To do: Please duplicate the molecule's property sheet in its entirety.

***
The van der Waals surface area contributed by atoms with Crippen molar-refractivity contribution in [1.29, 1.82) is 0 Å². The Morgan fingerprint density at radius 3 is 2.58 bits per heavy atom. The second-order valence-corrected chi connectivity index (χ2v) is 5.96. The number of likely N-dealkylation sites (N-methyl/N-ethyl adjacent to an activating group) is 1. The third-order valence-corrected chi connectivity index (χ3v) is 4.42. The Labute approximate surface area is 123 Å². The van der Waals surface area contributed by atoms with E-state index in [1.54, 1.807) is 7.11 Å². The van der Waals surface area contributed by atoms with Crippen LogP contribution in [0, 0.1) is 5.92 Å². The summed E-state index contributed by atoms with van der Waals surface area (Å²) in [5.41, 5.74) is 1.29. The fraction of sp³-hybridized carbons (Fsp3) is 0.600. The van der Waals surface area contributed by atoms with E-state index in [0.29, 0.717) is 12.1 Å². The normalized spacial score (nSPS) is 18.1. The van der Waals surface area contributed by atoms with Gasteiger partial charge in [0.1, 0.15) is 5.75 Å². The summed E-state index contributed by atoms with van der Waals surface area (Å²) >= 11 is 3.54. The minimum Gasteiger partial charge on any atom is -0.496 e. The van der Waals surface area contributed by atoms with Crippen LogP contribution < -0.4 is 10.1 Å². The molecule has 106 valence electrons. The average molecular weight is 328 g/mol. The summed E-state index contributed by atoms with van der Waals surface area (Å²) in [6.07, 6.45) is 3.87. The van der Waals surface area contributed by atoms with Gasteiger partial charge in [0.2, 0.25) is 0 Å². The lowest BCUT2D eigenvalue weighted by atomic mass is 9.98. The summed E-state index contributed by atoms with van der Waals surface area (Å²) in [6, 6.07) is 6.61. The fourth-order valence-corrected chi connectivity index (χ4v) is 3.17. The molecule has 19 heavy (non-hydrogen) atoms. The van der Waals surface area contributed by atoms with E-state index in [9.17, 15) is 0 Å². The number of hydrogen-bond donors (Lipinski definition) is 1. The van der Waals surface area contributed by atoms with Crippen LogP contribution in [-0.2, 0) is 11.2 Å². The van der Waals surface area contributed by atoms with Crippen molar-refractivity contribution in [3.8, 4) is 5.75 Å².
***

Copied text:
The van der Waals surface area contributed by atoms with Crippen molar-refractivity contribution in [1.29, 1.82) is 0 Å². The Morgan fingerprint density at radius 3 is 2.58 bits per heavy atom. The second-order valence-corrected chi connectivity index (χ2v) is 5.96. The number of likely N-dealkylation sites (N-methyl/N-ethyl adjacent to an activating group) is 1. The third-order valence-corrected chi connectivity index (χ3v) is 4.42. The Labute approximate surface area is 123 Å². The van der Waals surface area contributed by atoms with E-state index in [1.54, 1.807) is 7.11 Å². The van der Waals surface area contributed by atoms with Crippen LogP contribution in [0, 0.1) is 5.92 Å². The summed E-state index contributed by atoms with van der Waals surface area (Å²) in [5.41, 5.74) is 1.29. The fraction of sp³-hybridized carbons (Fsp3) is 0.600. The van der Waals surface area contributed by atoms with E-state index in [0.29, 0.717) is 12.1 Å². The normalized spacial score (nSPS) is 18.1. The van der Waals surface area contributed by atoms with Gasteiger partial charge in [0.1, 0.15) is 5.75 Å². The summed E-state index contributed by atoms with van der Waals surface area (Å²) >= 11 is 3.54. The minimum Gasteiger partial charge on any atom is -0.496 e. The van der Waals surface area contributed by atoms with Crippen LogP contribution < -0.4 is 10.1 Å². The molecule has 106 valence electrons. The average molecular weight is 328 g/mol. The summed E-state index contributed by atoms with van der Waals surface area (Å²) in [6.07, 6.45) is 3.87. The van der Waals surface area contributed by atoms with Gasteiger partial charge in [0.2, 0.25) is 0 Å². The lowest BCUT2D eigenvalue weighted by atomic mass is 9.98. The summed E-state index contributed by atoms with van der Waals surface area (Å²) in [6, 6.07) is 6.61. The fourth-order valence-corrected chi connectivity index (χ4v) is 3.17. The molecule has 19 heavy (non-hydrogen) atoms. The van der Waals surface area contributed by atoms with E-state index in [9.17, 15) is 0 Å². The number of hydrogen-bond donors (Lipinski definition) is 1. The van der Waals surface area contributed by atoms with Crippen LogP contribution in [-0.2, 0) is 11.2 Å². The van der Waals surface area contributed by atoms with Crippen molar-refractivity contribution in [3.8, 4) is 5.75 Å².